Summer 2012 Hackathon Institute
On a wall in a darkened room, a single word flashed: divide.
David Krakauer, director of the Wisconsin Institute for Discovery (WID), explained to a roomful of humanities scholars that for too long, the disciplines of math and science have been growing apart from the study of art, music, philosophy and literature.
"It's a loss on both sides," he says. "That's why we're here."
"Here" was a teaching lab in the Wisconsin Institutes for Discovery building, where Krakauer helped introduce the Humanities Hackathon, a weeklong course in late July designed to bring math and science experts together with humanists.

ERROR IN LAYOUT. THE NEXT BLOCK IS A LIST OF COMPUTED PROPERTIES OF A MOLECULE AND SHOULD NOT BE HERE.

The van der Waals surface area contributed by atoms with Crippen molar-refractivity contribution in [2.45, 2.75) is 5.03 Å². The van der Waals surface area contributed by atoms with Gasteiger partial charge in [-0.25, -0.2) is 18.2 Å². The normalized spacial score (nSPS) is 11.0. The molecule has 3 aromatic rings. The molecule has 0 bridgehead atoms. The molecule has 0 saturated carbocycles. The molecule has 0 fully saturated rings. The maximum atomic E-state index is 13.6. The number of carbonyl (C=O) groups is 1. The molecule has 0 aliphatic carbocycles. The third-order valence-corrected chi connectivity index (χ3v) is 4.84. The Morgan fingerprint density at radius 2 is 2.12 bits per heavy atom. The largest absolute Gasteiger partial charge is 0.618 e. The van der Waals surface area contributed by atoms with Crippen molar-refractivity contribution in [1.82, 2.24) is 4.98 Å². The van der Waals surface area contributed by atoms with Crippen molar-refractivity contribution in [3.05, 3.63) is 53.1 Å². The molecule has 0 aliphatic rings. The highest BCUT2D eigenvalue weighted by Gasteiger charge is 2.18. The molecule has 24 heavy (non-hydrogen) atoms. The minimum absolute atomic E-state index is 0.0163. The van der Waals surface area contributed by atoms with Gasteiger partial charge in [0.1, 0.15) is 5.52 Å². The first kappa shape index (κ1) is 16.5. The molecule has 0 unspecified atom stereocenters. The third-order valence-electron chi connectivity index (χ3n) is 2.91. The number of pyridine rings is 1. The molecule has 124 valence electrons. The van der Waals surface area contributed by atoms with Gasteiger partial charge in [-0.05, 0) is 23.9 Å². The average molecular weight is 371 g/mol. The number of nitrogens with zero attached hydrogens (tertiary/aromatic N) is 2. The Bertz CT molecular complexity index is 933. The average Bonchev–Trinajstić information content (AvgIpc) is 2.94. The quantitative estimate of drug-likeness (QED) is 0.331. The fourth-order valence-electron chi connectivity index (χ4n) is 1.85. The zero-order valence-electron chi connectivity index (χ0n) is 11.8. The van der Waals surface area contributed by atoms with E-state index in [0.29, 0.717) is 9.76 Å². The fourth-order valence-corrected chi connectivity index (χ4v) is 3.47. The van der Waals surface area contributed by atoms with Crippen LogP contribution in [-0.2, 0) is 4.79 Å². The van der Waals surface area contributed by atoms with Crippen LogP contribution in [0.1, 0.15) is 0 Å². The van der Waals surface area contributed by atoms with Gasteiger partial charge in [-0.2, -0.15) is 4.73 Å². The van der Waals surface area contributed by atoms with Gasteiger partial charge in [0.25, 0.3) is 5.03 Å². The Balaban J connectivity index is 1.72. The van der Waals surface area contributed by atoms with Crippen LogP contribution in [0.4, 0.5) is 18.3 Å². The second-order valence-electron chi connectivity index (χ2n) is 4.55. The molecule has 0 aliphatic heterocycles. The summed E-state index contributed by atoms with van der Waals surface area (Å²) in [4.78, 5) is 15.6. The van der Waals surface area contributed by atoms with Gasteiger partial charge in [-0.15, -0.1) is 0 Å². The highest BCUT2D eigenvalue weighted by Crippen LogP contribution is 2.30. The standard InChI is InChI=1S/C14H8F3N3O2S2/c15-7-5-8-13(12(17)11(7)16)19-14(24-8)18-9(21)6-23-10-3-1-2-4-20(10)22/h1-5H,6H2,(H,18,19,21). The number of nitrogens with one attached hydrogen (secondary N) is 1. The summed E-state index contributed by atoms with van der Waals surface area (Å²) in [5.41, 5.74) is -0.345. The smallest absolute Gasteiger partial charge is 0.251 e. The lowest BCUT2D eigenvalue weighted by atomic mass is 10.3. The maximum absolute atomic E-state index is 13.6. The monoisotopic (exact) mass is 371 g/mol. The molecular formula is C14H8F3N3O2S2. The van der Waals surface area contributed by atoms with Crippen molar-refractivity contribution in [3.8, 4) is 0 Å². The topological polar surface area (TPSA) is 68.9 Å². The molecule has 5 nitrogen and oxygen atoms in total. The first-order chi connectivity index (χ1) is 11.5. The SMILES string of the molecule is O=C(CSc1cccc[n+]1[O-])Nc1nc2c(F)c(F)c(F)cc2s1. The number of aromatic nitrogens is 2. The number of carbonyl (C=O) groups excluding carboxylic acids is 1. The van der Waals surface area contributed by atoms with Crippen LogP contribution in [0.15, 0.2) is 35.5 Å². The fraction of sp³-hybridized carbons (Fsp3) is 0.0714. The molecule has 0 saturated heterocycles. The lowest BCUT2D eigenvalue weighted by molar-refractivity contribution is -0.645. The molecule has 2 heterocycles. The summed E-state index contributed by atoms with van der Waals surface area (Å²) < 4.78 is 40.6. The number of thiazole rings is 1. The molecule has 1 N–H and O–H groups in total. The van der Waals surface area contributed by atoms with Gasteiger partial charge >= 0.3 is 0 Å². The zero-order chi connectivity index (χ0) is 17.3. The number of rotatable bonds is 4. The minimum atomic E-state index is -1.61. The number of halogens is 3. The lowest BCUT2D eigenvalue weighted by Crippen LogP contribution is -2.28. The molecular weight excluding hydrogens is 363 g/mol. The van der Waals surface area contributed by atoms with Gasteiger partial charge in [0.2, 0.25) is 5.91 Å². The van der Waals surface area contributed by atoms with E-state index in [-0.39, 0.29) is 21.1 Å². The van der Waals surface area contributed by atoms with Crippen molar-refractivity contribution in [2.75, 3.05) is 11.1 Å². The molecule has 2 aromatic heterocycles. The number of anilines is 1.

The goal: to explore emerging computational techniques for analyzing works of art, literature and music. With millions of texts (and other works) online, it is now possible for humanists to study "cultural quantities" using some of the same data-processing techniques that scientists use to study genomes, for example, or cells.
"We encourage radical cross-fertilization of ideas," says Sara Guyer, director of the Center for the Humanities, which collaborated with WID on the short summer course. "By bridging the two cultures of science and the humanities, scholars can engage more fully around the question: What is human?"
Read more. And stay tuned for updates: WID plans to host monthly, informal hackathons where faculty, staff, graduate students, and undergraduates can explore computational techniques with computer science experts.